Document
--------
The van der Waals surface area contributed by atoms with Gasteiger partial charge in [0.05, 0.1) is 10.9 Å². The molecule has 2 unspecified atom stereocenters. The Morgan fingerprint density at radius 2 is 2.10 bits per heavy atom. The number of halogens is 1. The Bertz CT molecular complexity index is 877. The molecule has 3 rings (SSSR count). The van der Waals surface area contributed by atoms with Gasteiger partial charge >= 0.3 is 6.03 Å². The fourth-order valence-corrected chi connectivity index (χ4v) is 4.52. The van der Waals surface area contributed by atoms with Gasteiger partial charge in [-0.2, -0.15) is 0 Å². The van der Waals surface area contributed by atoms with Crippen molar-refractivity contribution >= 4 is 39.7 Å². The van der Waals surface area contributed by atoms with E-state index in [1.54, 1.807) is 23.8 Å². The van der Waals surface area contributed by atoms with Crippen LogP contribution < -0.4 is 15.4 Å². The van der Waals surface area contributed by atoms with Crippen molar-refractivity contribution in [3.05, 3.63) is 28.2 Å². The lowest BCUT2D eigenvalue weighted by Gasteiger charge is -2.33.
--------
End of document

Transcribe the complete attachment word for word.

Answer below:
The van der Waals surface area contributed by atoms with Gasteiger partial charge in [0.05, 0.1) is 10.9 Å². The molecule has 2 unspecified atom stereocenters. The Morgan fingerprint density at radius 2 is 2.10 bits per heavy atom. The number of halogens is 1. The Bertz CT molecular complexity index is 877. The molecule has 3 rings (SSSR count). The van der Waals surface area contributed by atoms with Gasteiger partial charge >= 0.3 is 6.03 Å². The fourth-order valence-corrected chi connectivity index (χ4v) is 4.52. The van der Waals surface area contributed by atoms with Gasteiger partial charge in [-0.2, -0.15) is 0 Å². The van der Waals surface area contributed by atoms with Crippen molar-refractivity contribution >= 4 is 39.7 Å². The van der Waals surface area contributed by atoms with E-state index in [1.54, 1.807) is 23.8 Å². The van der Waals surface area contributed by atoms with Crippen LogP contribution < -0.4 is 15.4 Å². The van der Waals surface area contributed by atoms with Crippen molar-refractivity contribution in [3.05, 3.63) is 28.2 Å². The lowest BCUT2D eigenvalue weighted by Gasteiger charge is -2.33.